Spain reportedly passed a law last week that requires sites linking to articles published by those in the country's newspaper association with snippets - as Google and other search engines do - to pay a tax. This is being referred to in the press as a "Google tax".
It's a new development in an otherwise old story. Publishers (especially throughout Europe) don't like not getting paid by Google, which links to their sites. Many smaller publications would love to simply have visibility in Google News, as well as the traffic that it can drive, but time and time again, we see publishers raising a stink over it. It's been going on for years. Sometimes the governments get involved, as we're seeing now with Spain.
The law has passed in one house, and is expected to in the other.
Google got around a similar law in Germany by making Google News opt in. The thinking is that Spain's version is taking what happened in that country into account, and making things more difficult for the search engine. Julia Alonso has an in-depth post about the law on Medium, and writes:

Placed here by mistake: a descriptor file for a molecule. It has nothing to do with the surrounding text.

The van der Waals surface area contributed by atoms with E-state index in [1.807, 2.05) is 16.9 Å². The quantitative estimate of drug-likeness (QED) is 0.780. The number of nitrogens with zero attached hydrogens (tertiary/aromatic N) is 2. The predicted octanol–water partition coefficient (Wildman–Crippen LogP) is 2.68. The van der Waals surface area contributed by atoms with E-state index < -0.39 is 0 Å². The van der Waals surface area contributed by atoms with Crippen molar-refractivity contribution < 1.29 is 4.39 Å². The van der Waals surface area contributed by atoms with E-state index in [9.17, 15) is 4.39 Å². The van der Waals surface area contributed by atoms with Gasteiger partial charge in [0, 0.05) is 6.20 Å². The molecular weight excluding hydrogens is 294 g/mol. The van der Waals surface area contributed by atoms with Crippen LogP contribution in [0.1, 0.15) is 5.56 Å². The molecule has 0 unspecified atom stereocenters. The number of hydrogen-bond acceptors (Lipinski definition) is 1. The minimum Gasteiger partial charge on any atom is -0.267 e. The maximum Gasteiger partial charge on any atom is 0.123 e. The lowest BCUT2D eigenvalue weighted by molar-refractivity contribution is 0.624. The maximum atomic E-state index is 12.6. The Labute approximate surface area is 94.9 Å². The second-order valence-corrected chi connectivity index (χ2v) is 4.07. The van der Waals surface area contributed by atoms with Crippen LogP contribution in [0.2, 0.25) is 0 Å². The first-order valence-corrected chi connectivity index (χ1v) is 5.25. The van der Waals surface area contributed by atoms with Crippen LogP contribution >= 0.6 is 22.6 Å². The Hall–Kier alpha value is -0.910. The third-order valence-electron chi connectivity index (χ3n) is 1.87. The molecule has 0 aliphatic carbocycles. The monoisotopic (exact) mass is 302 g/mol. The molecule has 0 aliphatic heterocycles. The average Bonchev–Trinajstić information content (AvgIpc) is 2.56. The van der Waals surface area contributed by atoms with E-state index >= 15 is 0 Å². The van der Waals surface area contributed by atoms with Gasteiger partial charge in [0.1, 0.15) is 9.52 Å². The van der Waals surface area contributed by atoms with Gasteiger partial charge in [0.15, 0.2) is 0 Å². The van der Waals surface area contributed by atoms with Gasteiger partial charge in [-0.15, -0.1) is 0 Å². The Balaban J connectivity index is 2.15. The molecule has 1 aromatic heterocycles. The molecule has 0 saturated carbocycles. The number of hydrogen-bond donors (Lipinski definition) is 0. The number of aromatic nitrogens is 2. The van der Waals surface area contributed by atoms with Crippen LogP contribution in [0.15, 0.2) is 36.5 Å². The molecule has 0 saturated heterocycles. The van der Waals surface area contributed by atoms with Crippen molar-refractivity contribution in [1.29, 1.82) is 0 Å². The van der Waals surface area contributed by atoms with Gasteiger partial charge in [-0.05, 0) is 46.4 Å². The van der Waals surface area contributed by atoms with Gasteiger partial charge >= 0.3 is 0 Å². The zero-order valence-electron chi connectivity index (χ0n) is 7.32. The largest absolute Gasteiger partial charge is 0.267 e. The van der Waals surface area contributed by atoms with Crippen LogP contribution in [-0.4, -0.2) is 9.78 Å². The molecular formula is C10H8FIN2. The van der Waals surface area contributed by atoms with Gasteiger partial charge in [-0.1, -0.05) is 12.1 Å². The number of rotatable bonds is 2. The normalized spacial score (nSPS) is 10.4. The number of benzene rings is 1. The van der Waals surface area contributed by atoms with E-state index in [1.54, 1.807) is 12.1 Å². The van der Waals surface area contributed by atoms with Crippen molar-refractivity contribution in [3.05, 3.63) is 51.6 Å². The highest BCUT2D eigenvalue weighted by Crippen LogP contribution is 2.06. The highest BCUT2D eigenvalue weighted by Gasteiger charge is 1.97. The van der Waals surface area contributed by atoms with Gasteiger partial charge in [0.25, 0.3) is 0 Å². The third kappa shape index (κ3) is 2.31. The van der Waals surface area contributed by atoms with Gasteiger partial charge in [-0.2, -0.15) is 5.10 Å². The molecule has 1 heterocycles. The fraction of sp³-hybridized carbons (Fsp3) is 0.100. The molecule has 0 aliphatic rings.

The Spanish law proposal declares that editors cannot refuse the use of “non-significant fragments of their articles” by third parties. However, it creates a levy on such use to compensate editors and declares it an inalienable right (derecho irrenunciable).
The introduction of the inalienable right was done to avoid what happened in Germany. If you are a digital editor that publishes with a copyleft license, like myself, and you minimally understand how the internet actually works, you cannot decide to not charge Google News. It is compulsory. More than a right it is an obligation. Therefore, Google cannot exclude sites requiring payment from Google News. It would still need to pay for those it includes, even if they do not want to be compensated.
Some expect Google to just pull Google News out of Spain if all of this comes to fruition, which is looking like a distinct possibility.
Image via Google